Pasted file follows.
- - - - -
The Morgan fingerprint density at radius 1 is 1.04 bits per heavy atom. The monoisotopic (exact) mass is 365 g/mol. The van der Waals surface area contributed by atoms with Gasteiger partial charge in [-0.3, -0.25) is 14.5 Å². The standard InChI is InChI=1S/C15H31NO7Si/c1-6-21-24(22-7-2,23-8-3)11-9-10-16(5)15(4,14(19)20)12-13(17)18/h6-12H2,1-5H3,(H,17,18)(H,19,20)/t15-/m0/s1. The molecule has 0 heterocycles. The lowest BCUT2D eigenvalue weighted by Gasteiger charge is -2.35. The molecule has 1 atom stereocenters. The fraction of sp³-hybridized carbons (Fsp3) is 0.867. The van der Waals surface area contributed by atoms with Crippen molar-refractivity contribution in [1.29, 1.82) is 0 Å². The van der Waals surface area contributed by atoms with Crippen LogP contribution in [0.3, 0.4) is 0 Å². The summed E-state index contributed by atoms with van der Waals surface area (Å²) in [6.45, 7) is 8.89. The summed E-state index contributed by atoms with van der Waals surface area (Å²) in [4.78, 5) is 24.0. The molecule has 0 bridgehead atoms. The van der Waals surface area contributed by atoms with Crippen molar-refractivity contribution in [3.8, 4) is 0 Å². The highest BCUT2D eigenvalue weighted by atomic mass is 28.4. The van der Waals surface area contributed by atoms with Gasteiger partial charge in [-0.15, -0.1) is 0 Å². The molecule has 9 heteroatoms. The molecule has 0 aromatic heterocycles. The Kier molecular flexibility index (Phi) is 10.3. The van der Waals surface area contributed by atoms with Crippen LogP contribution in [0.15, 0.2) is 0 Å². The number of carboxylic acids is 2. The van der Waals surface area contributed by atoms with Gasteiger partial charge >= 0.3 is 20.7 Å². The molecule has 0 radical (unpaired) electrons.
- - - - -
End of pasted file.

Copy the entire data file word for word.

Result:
The Morgan fingerprint density at radius 1 is 1.04 bits per heavy atom. The monoisotopic (exact) mass is 365 g/mol. The van der Waals surface area contributed by atoms with Gasteiger partial charge in [-0.3, -0.25) is 14.5 Å². The standard InChI is InChI=1S/C15H31NO7Si/c1-6-21-24(22-7-2,23-8-3)11-9-10-16(5)15(4,14(19)20)12-13(17)18/h6-12H2,1-5H3,(H,17,18)(H,19,20)/t15-/m0/s1. The molecule has 0 heterocycles. The lowest BCUT2D eigenvalue weighted by Gasteiger charge is -2.35. The molecule has 1 atom stereocenters. The fraction of sp³-hybridized carbons (Fsp3) is 0.867. The van der Waals surface area contributed by atoms with Crippen molar-refractivity contribution in [1.29, 1.82) is 0 Å². The van der Waals surface area contributed by atoms with Crippen LogP contribution in [0.3, 0.4) is 0 Å². The summed E-state index contributed by atoms with van der Waals surface area (Å²) in [6.45, 7) is 8.89. The summed E-state index contributed by atoms with van der Waals surface area (Å²) in [4.78, 5) is 24.0. The molecule has 0 bridgehead atoms. The van der Waals surface area contributed by atoms with Crippen molar-refractivity contribution in [3.8, 4) is 0 Å². The highest BCUT2D eigenvalue weighted by atomic mass is 28.4. The van der Waals surface area contributed by atoms with Gasteiger partial charge in [-0.15, -0.1) is 0 Å². The molecule has 9 heteroatoms. The molecule has 0 aromatic heterocycles. The Kier molecular flexibility index (Phi) is 10.3. The van der Waals surface area contributed by atoms with Crippen LogP contribution in [0.15, 0.2) is 0 Å². The number of carboxylic acids is 2. The van der Waals surface area contributed by atoms with Gasteiger partial charge >= 0.3 is 20.7 Å². The molecule has 0 radical (unpaired) electrons.